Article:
How fast is yes in Go?by@matzhouse
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1,118 reads

How fast is yes in Go?

by Mat EvansJune 13th, 2017
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I saw this <a href=";sh=5651ea3c" target="_blank">link</a> on Hackernews this morning.<br>It’s a small experiment on the speed of writing from memory using the yes command.

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I saw this link on Hackernews this morning.It’s a small experiment on the speed of writing from memory using the yes command.

$ yesyyyyyyyyy

That’s the entirety of the the command. It prints the letter y, forever.

From the article, we can use the pv command to test the bandwidth used to write to /dev/null. From the pv man page..

pv allows a user to see the progress of data through a pipeline, by giving information such as time elapsed, percentage completed (with progress bar), current throughput rate, total data transferred, and ETA.

Results on my old mac mini running Ubuntu

$ yes | pv > /dev/null... [3.59GiB/s] [

Results on my macbook pro running OSX

$ yes | pv > /dev/null... [26.2MiB/s]

Well.. that’s a bit of a difference. It looks like the yes command is OSX is shit. Who knew? Let’s see if we can make it faster.


Yes, we’re going to try and make a faster yes in Go. How fast can we get?

Round 1

package main

import ("fmt")

func main() {

for {fmt.Println("y")}


erm.. slow on OSX

./yes | pv > /dev/null... [1.69MiB/s]

and Linux

$ ./yes | pv > /dev/null... [1.99MiB/s]

What if we use a more direct method of writing to stdout?

y := []byte("y\n")

for {os.Stdout.Write(y)}

a bit better on OSX

./yes | pv > /dev/null... [1.99MiB/s]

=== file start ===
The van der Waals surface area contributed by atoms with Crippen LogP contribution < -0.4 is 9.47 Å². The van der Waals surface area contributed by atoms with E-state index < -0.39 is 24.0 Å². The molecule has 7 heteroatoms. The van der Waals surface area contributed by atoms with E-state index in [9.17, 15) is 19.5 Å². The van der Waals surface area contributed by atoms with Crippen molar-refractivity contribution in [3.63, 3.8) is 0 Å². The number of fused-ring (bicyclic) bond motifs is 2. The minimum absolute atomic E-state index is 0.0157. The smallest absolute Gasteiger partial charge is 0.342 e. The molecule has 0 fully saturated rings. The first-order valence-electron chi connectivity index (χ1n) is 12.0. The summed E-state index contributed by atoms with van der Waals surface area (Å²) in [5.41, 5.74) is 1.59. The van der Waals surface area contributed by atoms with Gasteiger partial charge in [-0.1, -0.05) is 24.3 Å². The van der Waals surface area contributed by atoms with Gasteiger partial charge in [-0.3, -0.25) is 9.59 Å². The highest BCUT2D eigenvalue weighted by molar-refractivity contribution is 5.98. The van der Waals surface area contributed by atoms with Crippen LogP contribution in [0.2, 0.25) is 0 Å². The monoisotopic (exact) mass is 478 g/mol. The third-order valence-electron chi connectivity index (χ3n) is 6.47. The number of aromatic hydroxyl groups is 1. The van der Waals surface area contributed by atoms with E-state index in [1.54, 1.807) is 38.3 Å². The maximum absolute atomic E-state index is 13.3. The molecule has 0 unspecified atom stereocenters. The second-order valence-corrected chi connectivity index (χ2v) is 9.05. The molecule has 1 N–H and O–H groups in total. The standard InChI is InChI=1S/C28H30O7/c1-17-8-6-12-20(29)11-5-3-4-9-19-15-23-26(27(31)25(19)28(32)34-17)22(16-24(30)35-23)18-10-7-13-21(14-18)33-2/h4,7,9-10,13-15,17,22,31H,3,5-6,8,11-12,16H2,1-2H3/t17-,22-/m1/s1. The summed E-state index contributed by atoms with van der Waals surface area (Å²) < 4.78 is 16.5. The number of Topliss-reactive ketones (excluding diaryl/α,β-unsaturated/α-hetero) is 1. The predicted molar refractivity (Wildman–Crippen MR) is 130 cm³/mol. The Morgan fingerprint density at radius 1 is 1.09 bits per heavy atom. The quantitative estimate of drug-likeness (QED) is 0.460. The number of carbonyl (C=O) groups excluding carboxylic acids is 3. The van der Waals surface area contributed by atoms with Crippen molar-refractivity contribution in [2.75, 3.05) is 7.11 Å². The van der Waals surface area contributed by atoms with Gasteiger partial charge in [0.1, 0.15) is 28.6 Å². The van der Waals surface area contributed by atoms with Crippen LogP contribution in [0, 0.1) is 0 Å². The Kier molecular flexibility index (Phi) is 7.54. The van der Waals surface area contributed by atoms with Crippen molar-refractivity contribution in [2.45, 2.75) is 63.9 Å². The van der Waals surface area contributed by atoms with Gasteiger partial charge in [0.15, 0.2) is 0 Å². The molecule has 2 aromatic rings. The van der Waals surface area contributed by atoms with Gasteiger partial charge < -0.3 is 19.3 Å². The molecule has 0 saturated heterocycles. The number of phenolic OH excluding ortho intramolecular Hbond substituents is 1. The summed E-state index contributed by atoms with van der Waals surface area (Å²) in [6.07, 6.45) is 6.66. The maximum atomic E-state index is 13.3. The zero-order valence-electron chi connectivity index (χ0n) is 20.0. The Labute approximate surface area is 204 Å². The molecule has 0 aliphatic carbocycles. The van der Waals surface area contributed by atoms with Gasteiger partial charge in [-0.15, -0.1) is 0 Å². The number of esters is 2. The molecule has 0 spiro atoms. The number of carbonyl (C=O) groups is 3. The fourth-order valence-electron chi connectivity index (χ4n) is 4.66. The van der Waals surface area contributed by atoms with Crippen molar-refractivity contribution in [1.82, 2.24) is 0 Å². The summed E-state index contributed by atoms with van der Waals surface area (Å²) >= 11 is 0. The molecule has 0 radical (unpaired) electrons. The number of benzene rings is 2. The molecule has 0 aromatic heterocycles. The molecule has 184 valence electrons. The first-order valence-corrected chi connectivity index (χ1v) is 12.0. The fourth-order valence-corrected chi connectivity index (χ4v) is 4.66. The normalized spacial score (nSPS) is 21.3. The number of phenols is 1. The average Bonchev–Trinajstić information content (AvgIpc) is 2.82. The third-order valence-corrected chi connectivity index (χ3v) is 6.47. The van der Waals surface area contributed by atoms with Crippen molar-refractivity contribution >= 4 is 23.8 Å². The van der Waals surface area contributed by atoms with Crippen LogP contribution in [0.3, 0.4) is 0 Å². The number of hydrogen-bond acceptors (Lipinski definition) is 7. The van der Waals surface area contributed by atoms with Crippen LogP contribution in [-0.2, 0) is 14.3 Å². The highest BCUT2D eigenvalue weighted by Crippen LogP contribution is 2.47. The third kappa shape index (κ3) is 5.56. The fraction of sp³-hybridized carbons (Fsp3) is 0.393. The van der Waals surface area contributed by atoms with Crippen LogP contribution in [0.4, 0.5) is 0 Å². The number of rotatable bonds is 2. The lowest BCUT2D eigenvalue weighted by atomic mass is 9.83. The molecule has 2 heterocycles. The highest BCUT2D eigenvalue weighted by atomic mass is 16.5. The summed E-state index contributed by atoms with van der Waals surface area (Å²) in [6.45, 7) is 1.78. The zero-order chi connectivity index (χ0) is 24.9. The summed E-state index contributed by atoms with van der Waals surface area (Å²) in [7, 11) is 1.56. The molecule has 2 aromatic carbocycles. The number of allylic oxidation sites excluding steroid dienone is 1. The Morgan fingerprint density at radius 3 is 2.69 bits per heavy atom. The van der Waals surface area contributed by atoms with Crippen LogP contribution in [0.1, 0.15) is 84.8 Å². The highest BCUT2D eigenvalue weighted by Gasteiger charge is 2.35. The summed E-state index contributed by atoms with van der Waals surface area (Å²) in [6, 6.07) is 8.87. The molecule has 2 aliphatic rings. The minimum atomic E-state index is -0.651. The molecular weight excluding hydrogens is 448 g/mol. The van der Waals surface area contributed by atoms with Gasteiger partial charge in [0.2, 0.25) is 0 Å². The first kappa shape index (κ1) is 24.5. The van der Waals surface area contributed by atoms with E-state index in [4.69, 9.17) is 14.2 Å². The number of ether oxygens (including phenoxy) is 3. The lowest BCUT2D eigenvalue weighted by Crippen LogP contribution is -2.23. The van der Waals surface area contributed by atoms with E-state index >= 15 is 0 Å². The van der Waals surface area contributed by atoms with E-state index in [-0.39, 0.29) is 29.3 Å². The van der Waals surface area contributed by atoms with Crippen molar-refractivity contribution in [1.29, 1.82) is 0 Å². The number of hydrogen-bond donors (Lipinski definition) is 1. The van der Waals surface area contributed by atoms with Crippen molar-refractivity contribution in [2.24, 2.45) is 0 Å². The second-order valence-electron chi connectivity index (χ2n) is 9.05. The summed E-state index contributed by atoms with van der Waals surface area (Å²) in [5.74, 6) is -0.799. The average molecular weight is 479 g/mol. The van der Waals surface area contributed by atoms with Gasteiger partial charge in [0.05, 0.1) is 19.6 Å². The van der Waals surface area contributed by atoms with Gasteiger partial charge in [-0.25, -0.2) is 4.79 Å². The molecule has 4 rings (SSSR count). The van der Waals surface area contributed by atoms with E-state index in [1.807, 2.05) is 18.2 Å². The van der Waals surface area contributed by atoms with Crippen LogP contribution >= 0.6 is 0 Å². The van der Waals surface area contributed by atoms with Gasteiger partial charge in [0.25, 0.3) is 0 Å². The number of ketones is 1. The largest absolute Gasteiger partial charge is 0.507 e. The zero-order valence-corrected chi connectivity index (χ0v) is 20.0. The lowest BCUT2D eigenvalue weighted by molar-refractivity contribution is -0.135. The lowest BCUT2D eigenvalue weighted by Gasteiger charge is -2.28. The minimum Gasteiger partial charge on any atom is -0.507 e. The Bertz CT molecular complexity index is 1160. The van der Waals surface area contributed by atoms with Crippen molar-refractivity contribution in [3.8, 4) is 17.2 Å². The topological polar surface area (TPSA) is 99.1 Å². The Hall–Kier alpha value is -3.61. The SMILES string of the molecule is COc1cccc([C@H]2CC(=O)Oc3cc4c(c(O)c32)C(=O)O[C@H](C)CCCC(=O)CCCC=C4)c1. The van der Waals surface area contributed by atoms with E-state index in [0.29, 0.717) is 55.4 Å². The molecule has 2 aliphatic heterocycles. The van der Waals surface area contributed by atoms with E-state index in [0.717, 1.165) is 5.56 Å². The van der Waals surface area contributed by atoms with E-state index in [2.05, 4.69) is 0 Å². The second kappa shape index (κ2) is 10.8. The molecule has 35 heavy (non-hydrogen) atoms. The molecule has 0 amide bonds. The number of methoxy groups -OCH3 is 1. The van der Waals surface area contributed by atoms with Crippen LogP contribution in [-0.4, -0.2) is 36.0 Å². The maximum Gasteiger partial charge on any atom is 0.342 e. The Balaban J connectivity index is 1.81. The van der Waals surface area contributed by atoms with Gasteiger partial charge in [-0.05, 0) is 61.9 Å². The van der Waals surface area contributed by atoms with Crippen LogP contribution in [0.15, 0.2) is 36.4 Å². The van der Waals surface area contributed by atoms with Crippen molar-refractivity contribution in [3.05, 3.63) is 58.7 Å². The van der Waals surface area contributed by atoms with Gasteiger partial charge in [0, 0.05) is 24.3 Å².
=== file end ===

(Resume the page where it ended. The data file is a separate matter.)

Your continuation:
and a bit better on Linux

$ ./yes | pv > /dev/null... [3.05MiB/s]

Round 2

What happens if we use the same trick as the article. The main way it speeds things up is to create a buffer of output in an array in memory. This can then be very quickly written to Stdout.

Something like this.

package main

import ("os")

func main() {

// create a buffer that has space equal to the page sizebuf := make([]byte, 4096)

y := []byte("y\n")used := 0

for {

buf\[used\] = y\[0\]  
buf\[(used)+1\] = y\[1\]

used += 2

if used == 4096 {  


// Print out the entire buffer at once - writing direct to// stdout is the fastest way of doing this.// It's the size of a standard linux pagefile.for {os.Stdout.Write(buf)}


and the results?


$ ./yes | pv > /dev/null... [1.88GiB/s]

On Linux

$ ./yes | pv > /dev/null... [2.75GiB/s]

Well that looks ok! On OSX we’ve managed nearly 105x speed increase. On Linux, slightly less good results but I’m not surprised there — the Linux version seems to be the the most efficient anyway.

Can we do better?

One more thing to try, what if we use a bigger buffer?

buf := make([]byte, 16384)


$ ./yes | pv > /dev/null... [2.98GiB/s]


$ ./yes | pv > /dev/null... [ 3.19GiB/s]

I think i’ll leave it there :)

If you have any questions please feel free to comment here or tweet me — matzhouse

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